Are there furnished apartments available for rent in Germany?

Yes, there are furnished apartments available to rent for foreigners in Germany. In fact, many rental properties in Germany come fully furnished, especially those designed for short-term stays or for international students and expats. Some rental companies and real estate websites specialise in offering furnished apartments to foreign tenants, often with flexible lease terms and all-inclusive rental fees. It's important to note that furnished apartments can be more expensive than unfurnished ones, but they can also save tenants the hassle and cost of buying and transporting their own furniture.

Resources for Accommodation

  1. Here are some links and resources to rental companies and multilingual real estate websites in Germany that are aimed at foreigners:
  • Spotahome: Spotahome is an online booking platform for mid to long-term accommodation. They offer a variety of furnished apartments and rooms for rent across Germany. They provide high-quality photos, HD videos, detailed floor plans, and a 360-degree virtual tour of each property. The website is available in multiple languages including English, German, Spanish, French, Italian, and more.
  • Wunderflats: Wunderflats is a platform for furnished apartments, serviced apartments, and temporary housing solutions for short and medium-term stays in Germany. They offer apartments for rent in over 80 cities across the country including Berlin, Hamburg, Frankfurt, and Munich, with flexible rental terms ranging from one month to several years. Their website is available in English, German, and French.
  • Nestpick: Nestpick is an online platform for furnished apartments, student housing, and co-living spaces in Germany. They offer a range of properties for rent in major cities across the country. The platform offers fully furnished apartments for short and medium-term stays in several cities in Germany. The website allows you to search for properties in specific cities, and filter your search by price, size, and other criteria. Nestpick also offers a relocation service to help you with the entire process of moving to a new city. Their website is available in multiple languages including English, German, Spanish, French, Italian, and more.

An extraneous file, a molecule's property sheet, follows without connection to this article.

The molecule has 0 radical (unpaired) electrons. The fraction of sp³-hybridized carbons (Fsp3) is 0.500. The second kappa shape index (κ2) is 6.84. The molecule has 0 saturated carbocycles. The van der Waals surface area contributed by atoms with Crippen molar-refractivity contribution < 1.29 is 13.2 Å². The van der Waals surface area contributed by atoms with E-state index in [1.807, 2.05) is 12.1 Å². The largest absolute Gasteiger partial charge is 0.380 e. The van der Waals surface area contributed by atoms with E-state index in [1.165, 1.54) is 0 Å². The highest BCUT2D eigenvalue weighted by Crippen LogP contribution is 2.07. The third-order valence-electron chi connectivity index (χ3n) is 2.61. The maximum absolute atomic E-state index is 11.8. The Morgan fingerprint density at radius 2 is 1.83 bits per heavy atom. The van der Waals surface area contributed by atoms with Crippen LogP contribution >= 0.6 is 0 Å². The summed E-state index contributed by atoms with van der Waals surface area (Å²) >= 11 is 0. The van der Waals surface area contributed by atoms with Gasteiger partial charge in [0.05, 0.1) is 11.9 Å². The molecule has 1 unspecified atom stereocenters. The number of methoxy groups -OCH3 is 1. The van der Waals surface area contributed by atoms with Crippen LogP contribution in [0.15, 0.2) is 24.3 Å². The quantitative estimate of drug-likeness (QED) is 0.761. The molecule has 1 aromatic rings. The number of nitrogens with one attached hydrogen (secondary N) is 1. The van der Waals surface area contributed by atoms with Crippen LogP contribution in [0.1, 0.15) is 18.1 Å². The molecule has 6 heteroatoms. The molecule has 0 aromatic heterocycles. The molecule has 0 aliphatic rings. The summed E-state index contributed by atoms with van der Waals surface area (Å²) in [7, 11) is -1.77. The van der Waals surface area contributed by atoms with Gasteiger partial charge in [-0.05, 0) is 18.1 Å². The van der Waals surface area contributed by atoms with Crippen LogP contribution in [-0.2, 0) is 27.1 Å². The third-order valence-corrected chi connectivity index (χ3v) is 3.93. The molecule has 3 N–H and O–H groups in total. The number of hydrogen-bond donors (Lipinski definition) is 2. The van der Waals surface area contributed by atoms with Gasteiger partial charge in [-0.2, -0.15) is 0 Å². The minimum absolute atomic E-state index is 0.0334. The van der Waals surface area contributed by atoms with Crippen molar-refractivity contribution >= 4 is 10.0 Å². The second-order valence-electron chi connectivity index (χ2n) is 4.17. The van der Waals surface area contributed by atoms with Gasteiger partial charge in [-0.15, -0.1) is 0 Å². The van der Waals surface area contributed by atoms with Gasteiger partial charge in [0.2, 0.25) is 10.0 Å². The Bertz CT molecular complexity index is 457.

• SMARTments: SMARTments provides fully furnished and affordable studios and apartments in prime locations throughout Germany, which come with beautiful interior designs, weekly cleaning services, and the option to register your address (Anmeldung). You can book SMARTments apartments quickly online, and they are available in the following areas: Berlin Prenzlauer Berg, Berlin Karlshorst, Berlin City West, Munich, and Hamburg. For more information about SMARTments and its offerings, check out the provided link:
  • HomeCompany: Homecompany is a nationwide rental agency that offers furnished and unfurnished apartments for expats in Germany. They offer a range of properties, from studios to multi-room apartments, for short and long-term rentals. They have offices in several cities including Berlin, Hamburg, Frankfurt, and Munich. Their website is available in English and German.
  • HousingAnywhere: This website allows you to find and rent apartments from local landlords. It is available in English and offers a search function that allows you to filter properties by location, size, and price.
  • Habyt: Habyt provides fully furnished private rooms in prime locations throughout Germany. The company aims to simplify the apartment search process by offering an easy registration process for shared apartments in Berlin, Munich, Frankfurt, Stuttgart, Hamburg, Cologne, and Dusseldorf.
  • Mr. Lodge: A rental agency that specialises in furnished apartments for expats in Munich. They offer apartments for both short and long-term stays. Website:
  1. Multilingual real estate websites for foreigners offering long-term contracts:
  • Immobilienscout24: A real estate website that offers listings for apartments, houses, and rooms in Germany. The website is available in German and English, making it accessible to both locals and international residents. Website: